That's what's on the menu at Philippe Starck's adventurous new Paris eaterie. Whatever happened to good old food?

On the rare occasions when I go to Paris I expect nothing less than the full-fat package of escargots swimming in garlicky butter, steak frites, runny Brie and a crÿme brûlée for supper. The French notoriously get away with a diet that baffles nutritionists, given that they consume more saturated fats than other nation, yet have a lower rate of coronary heart disease than Americans. They are famous for paying fastidious attention to what they consume and its effect on them, while supposedly having less to worry about than the rest of us.

On the rare occasions when I go to Paris I expect nothing less than the full-fat package of escargots swimming in garlicky butter, steak frites, runny Brie and a crÿme brûlée for supper. The French notoriously get away with a diet that baffles nutritionists, given that they consume more saturated fats than other nation, yet have a lower rate of coronary heart disease than Americans. They are famous for paying fastidious attention to what they consume and its effect on them, while supposedly having less to worry about than the rest of us.

Philippe Starck, the designer and international phenomenon, is allegedly even more sensitive than most of his fellow Frenchmen and women about the temple that is his body. Which is why earlier this year he opened a restaurant called Bon in a glorious Art Nouveau building in the swanky residential 16th arrondissement. He's joined forces with Laurent Taieb, restaurateur behind the Japanese Lo Sushi, to create somewhere that 200 people can eat and drink. Besides the inevitable flamboyant appearance, its sheer size makes the down at heel English tourist feel like a style-pygmy.

Bon begins with a small, revolving sushi counter at the entrance and goes on and on, along a corridor lined with tables and silver-cushioned chairs, off into a couple of sunken rooms, through a spacious conservatory with a tented ceiling, sofas covered in bedlinen, silver drapes and a rhino head mounted above a log-burning fireplace, and into an inner sanctum with a cross-shaped table - its top spattered with photographs of the milky way.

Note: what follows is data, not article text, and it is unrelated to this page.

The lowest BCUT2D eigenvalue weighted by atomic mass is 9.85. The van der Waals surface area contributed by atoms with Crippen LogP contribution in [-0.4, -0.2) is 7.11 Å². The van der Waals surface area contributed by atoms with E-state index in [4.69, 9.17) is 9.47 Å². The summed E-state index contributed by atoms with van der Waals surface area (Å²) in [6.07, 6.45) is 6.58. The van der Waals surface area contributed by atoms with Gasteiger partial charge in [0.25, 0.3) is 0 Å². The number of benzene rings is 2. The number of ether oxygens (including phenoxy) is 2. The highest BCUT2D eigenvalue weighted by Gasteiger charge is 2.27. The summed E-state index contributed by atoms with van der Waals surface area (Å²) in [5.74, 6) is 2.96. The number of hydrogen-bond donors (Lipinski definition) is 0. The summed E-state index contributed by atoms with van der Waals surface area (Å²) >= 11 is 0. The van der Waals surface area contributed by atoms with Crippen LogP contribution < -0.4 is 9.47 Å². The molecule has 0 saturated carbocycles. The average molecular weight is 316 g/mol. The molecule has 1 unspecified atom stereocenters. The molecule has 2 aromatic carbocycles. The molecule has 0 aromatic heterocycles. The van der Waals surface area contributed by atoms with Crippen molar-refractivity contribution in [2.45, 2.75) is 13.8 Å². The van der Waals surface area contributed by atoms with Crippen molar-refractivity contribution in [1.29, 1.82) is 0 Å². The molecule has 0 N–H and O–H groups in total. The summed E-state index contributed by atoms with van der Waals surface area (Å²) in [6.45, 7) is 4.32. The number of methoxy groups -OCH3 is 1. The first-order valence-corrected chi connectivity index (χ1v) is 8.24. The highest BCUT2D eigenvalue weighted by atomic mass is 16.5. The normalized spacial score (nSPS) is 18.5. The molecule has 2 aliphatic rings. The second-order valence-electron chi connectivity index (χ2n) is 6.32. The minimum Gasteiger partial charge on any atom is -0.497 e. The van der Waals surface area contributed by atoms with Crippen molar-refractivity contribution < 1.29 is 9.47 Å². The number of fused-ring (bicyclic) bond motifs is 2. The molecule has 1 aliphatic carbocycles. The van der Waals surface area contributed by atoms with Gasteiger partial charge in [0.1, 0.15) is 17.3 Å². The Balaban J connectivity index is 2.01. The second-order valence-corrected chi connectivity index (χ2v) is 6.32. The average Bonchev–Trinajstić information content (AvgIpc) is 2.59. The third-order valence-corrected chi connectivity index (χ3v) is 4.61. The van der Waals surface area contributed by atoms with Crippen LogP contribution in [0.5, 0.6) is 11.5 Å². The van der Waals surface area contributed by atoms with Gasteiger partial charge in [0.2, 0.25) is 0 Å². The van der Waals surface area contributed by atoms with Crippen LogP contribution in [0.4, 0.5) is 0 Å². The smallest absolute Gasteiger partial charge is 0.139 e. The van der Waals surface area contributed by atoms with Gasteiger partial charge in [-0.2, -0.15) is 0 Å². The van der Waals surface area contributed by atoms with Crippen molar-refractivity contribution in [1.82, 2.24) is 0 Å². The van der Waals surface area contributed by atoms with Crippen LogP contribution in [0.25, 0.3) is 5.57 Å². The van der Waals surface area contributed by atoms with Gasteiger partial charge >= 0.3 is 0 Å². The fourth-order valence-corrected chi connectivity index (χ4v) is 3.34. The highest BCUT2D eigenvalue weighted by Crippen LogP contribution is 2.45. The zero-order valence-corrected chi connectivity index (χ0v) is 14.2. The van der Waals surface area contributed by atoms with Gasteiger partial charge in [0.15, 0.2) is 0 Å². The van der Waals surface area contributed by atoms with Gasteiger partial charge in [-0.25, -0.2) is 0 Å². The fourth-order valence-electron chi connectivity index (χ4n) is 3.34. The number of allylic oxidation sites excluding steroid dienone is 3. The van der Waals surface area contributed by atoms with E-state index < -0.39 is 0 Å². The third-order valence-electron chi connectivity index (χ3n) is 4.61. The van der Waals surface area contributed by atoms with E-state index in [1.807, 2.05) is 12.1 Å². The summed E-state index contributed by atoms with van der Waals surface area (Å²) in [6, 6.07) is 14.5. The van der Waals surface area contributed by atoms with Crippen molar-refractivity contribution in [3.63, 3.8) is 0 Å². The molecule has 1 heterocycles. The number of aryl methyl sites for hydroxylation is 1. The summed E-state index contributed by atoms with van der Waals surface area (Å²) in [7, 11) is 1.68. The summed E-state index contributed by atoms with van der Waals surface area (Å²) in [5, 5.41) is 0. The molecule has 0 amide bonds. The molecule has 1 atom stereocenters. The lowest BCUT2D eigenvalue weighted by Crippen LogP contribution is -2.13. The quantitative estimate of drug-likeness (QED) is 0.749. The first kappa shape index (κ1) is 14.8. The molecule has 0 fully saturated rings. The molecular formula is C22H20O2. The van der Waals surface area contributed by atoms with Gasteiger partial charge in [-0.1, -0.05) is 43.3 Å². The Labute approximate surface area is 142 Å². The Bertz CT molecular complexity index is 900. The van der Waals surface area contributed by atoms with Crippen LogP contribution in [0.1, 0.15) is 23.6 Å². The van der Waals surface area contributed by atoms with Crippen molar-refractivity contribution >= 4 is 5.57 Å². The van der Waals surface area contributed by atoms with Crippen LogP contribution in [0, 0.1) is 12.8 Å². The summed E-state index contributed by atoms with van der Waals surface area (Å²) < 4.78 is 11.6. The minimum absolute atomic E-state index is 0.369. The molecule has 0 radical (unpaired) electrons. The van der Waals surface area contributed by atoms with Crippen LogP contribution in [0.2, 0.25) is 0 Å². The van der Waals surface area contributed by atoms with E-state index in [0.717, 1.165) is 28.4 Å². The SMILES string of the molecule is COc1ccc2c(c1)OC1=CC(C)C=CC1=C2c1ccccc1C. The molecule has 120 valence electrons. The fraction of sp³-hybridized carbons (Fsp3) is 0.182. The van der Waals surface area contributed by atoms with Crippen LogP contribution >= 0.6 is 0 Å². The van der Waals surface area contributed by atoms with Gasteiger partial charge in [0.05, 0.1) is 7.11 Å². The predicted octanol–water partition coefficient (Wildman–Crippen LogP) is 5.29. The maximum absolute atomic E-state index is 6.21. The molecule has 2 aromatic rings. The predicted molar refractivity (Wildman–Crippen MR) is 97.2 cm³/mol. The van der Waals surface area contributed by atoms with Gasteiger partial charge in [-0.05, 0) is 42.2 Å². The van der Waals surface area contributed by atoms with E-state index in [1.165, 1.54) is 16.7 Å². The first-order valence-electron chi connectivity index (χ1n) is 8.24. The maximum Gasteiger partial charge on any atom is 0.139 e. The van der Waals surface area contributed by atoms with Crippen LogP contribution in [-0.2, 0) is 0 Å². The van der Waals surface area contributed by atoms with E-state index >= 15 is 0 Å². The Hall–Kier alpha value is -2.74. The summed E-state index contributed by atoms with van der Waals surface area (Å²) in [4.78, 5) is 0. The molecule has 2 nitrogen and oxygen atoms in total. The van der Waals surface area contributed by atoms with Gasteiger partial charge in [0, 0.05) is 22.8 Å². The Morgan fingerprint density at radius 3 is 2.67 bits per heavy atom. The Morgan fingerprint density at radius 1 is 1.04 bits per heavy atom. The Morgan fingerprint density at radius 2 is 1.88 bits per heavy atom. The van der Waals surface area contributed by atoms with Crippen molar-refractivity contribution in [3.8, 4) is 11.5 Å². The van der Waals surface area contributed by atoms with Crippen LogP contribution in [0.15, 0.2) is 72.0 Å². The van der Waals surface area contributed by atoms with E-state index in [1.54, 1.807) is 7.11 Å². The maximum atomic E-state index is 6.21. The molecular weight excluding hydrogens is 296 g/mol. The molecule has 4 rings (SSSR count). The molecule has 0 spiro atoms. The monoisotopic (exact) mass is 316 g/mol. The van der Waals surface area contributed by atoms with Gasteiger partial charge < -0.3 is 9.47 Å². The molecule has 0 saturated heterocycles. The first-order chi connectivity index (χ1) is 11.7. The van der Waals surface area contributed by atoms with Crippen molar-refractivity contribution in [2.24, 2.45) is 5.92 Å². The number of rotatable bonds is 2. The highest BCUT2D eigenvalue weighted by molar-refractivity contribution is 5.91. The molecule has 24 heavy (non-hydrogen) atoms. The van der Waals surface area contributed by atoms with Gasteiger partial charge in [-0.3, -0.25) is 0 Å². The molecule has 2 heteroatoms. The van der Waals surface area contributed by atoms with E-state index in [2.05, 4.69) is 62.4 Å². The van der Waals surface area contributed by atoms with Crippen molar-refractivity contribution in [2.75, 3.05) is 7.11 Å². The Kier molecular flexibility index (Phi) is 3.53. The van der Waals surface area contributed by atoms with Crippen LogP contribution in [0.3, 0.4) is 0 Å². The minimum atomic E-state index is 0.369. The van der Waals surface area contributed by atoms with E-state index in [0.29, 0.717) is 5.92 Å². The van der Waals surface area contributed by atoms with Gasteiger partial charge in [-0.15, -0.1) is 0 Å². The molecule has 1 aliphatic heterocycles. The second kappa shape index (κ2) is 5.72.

This time Starck's schtick is not just his set-dressing, mood-enhancing aesthetic, it reaches both into the kitchen and on to the menu, introducing organic and healthy eating into the equation. He's engineered the music too, with an echoey selection of John Cage, Marianne Faithfull and Laurie Anderson playing in the background and for sale on CD in the shop along with natty packets of organic pasta, that lemon squeezer and hairy hot waterbottle covers. Voilà: a concept.

As is typical of the man depicted in a larger-than-life winking hologram at the reception desk, this through-the-looking-glass world according to Starck is irreverent, clever and soooo contemporary in its preoccupation with nutrition. His manifesto states that the food will be "a little more intelligent than elsewhere, healthier, more balanced, and you will feel really good when you leave...We have thought about the chemical potential of the food, its ability to influence our physical condition, and our mental balance."

This translates into a menu where dishes are grouped not just into sections conventionally called entrees, plats, and mer, but also under the heading "maman", to suggest comfort - the English equivalent of which would invoke the nursery and stodge, for soups and "I am bad", which means steak, chips and Reblochon cheese. Many dishes are annotated according to effects on body, mind and soul. "Helps eliminate toxins," it says of a clear soup; "easy to digest and stimulates intellectual activity" is the claim made for quinoa risotto.